Later, Ishii came back with a nice German suplex on Smith. Yano tagged in and Callis referred to him as a Japanese Doink the Clown. Yano removed the turnbuckle pad, but Smith ended up whipping him into the exposed corner. Yano came back and catapulted Smith into the exposed turnbuckle and rolled him up for two. Ishii and Archer tagged in and no-sold offense. Archer performed a Pounce and covered Ishii, but Yano broke it up. Smith cleared Yano from the ring and then KES hit the Hart Attack Clothesline on Ishii for a two count. Ishii got a two count off a clothesline. Ishii avoided the KES finisher and suplexed both men. In the end, KES hit the Killer Bomb on Yano, and then Smith pinned him for the win…

Davey Boy Smith Jr. and Lance Archer defeated Tomohiro Ishii and Toru Yano.

After the match, Archer performed a chokeslam on young lion Ren Narita. Archer took the mic and addressed Evil and Sanada by saying they would be the new IWGP Tag Team Champions…

Powell’s POV: Smith got his win back from Yano after losing to him via count-out in the first round of the tournament. Smith was really impressive during the match and this turned out to be the best of the KES matches that I saw on this tour.

5. Juice Robinson and David Finlay vs. Yoshi-Hashi and Hirooki Goto. Before the match, Finlay put on Robinson’s hat and shades. Robinson told him he’ll get some action tonight. The broadcast team was quick to point out that Finlay is getting married soon. In the end, Robinson hit Pulp Friction on Goto and scored the pin…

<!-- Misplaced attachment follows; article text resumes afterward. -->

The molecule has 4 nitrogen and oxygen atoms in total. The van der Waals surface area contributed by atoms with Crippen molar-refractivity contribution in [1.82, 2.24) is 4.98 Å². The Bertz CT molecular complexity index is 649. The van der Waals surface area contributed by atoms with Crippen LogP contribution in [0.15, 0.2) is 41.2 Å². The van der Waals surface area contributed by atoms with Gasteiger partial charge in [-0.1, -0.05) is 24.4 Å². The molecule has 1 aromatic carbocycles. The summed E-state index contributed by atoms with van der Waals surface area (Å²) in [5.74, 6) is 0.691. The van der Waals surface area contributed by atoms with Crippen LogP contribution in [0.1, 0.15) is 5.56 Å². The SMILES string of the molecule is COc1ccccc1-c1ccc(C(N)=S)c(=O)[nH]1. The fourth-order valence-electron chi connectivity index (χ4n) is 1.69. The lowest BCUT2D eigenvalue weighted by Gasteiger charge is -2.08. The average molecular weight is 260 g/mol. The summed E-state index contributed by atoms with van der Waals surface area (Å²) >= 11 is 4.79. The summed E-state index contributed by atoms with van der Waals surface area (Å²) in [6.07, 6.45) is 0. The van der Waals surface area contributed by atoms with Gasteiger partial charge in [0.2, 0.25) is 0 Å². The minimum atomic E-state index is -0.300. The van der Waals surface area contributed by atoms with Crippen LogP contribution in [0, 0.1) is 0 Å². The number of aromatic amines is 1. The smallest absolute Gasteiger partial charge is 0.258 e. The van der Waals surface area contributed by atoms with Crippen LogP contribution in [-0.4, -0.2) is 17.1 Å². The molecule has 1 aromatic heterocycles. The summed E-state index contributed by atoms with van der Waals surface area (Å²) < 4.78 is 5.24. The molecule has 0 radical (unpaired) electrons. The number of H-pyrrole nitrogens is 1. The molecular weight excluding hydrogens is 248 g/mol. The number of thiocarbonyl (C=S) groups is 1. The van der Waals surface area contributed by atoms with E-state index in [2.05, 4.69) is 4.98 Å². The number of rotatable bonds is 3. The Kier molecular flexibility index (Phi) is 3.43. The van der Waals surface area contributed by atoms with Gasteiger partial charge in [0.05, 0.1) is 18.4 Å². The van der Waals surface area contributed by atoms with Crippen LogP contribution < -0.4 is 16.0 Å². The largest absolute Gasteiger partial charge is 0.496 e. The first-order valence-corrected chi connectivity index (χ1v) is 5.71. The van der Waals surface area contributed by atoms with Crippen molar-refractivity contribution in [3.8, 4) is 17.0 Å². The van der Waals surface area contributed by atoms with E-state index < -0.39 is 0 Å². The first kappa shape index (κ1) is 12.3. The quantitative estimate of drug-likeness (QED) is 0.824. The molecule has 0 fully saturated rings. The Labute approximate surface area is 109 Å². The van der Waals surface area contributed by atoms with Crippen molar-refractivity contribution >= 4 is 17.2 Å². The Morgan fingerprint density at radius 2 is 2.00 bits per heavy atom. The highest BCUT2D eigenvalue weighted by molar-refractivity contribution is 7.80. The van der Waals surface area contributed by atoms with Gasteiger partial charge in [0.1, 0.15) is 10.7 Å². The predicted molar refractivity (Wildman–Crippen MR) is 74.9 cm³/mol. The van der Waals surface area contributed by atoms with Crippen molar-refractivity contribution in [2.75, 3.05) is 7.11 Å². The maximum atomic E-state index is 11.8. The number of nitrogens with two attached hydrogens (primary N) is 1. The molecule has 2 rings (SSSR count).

Juice Robinson and David Finlay beat Yoshi-Hashi and Hirooki Goto.

Powell’s POV: The finish was clearly designed to set up Robinson as a challenger to Goto’s Never Openweight Championship. Coming off a good showing in the New Japan Cup tournament, this is a logical direction for Robinson, whose stock was elevated during this tour.

6. Tetsuya Naito, Sanada, Hiromu Takahashi, and Bushi vs. Minoru Suzuki, El Desperado, Yoshinobu Kanemaru, and Takashi Iizuka. Suzuki and Naito started the match, but Suzuki ducked out. They ended up in the ring together later. Naito raked the eyes of Suzuki and spat in his face. Suzuki caught him with a knee to the gut and both men tagged out. Iizuka tried to introduce the iron glove, but he never got to use it. Sanada applied Skull End on Iizuka for the submission win. Meanwhile, Suzuki and Naito fought to the back of the building. In the ring, Desperado and Kanemura held up the IWGP Jr. Tag Titles to taunt Takahashi and Bushi. Takahashi licked one of the tag titles and the teams brawled. Roppongi 3k ran out and roughed up both teams, including hitting 3k on Bushi and then Kanemaru. Roppongi 3k stood tall and then spoke to the crowd in Japanese…

Tetsuya Naito, Sanada, Hiromu Takahashi, and Bushi defeated Minoru Suzuki, El Desperado, Yoshinobu Kanemaru, and Takashi Iizuka.

Powell’s POV: The build to the apparent three-way tag title match was overshadowed by Suzuki and Naito earlier in the tour. The post match angle did a better job of showcasing the three team feud. The actual match was underwhelming considering the talent involved, but the Suzuki and Naito interactions are always entertaining and the post match angle was accomplished what it needed to.

7. Kazuchika Okada and Chuckie T vs. Kota Ibushi and Chase Owens. Late in the match, Okada hit a top rope elbow on Owens and then went for a Rainmaker. Owens ducked the clothesline and then Ibushi performed a missile dropkick on Okada. Owens came back and picked up a couple of near falls. Okada regained offensive control with a dropkick and then applied the Cobra Clutch on Owens, who tapped out. Gedo entered the ring afterward and congratulated Okada and T on the win…

Kazuchika Okada and Chuckie T defeated Kota Ibushi and Chase Owens.

Powell’s POV: A good tag match. You had to know Okada was going to win after his team lost on the previous show. Okada is still establishing the Cobra Clutch as a finisher and the only way to do that is repetition.